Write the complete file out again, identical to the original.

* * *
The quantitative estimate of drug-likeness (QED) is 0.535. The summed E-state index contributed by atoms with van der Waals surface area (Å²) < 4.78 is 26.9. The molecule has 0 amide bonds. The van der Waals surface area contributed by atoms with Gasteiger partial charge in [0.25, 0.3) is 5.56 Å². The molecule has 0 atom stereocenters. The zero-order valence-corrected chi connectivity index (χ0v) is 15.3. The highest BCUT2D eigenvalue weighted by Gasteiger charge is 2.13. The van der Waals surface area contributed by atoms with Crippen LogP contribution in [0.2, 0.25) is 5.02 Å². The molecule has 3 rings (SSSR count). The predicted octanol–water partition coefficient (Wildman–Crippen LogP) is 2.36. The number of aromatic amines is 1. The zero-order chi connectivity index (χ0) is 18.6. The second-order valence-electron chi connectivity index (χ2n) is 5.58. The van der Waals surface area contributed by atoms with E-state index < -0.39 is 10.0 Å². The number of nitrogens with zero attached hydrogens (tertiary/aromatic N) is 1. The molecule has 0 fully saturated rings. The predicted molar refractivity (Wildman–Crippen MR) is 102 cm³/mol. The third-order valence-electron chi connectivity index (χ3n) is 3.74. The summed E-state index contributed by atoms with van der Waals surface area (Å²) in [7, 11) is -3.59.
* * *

The quantitative estimate of drug-likeness (QED) is 0.535. The summed E-state index contributed by atoms with van der Waals surface area (Å²) < 4.78 is 26.9. The molecule has 0 amide bonds. The van der Waals surface area contributed by atoms with Gasteiger partial charge in [0.25, 0.3) is 5.56 Å². The molecule has 0 atom stereocenters. The zero-order valence-corrected chi connectivity index (χ0v) is 15.3. The highest BCUT2D eigenvalue weighted by Gasteiger charge is 2.13. The van der Waals surface area contributed by atoms with Crippen LogP contribution in [0.2, 0.25) is 5.02 Å². The molecule has 3 rings (SSSR count). The predicted octanol–water partition coefficient (Wildman–Crippen LogP) is 2.36. The number of aromatic amines is 1. The zero-order chi connectivity index (χ0) is 18.6. The second-order valence-electron chi connectivity index (χ2n) is 5.58. The van der Waals surface area contributed by atoms with E-state index < -0.39 is 10.0 Å². The number of nitrogens with zero attached hydrogens (tertiary/aromatic N) is 1. The molecule has 0 fully saturated rings. The predicted molar refractivity (Wildman–Crippen MR) is 102 cm³/mol. The third-order valence-electron chi connectivity index (χ3n) is 3.74. The summed E-state index contributed by atoms with van der Waals surface area (Å²) in [7, 11) is -3.59.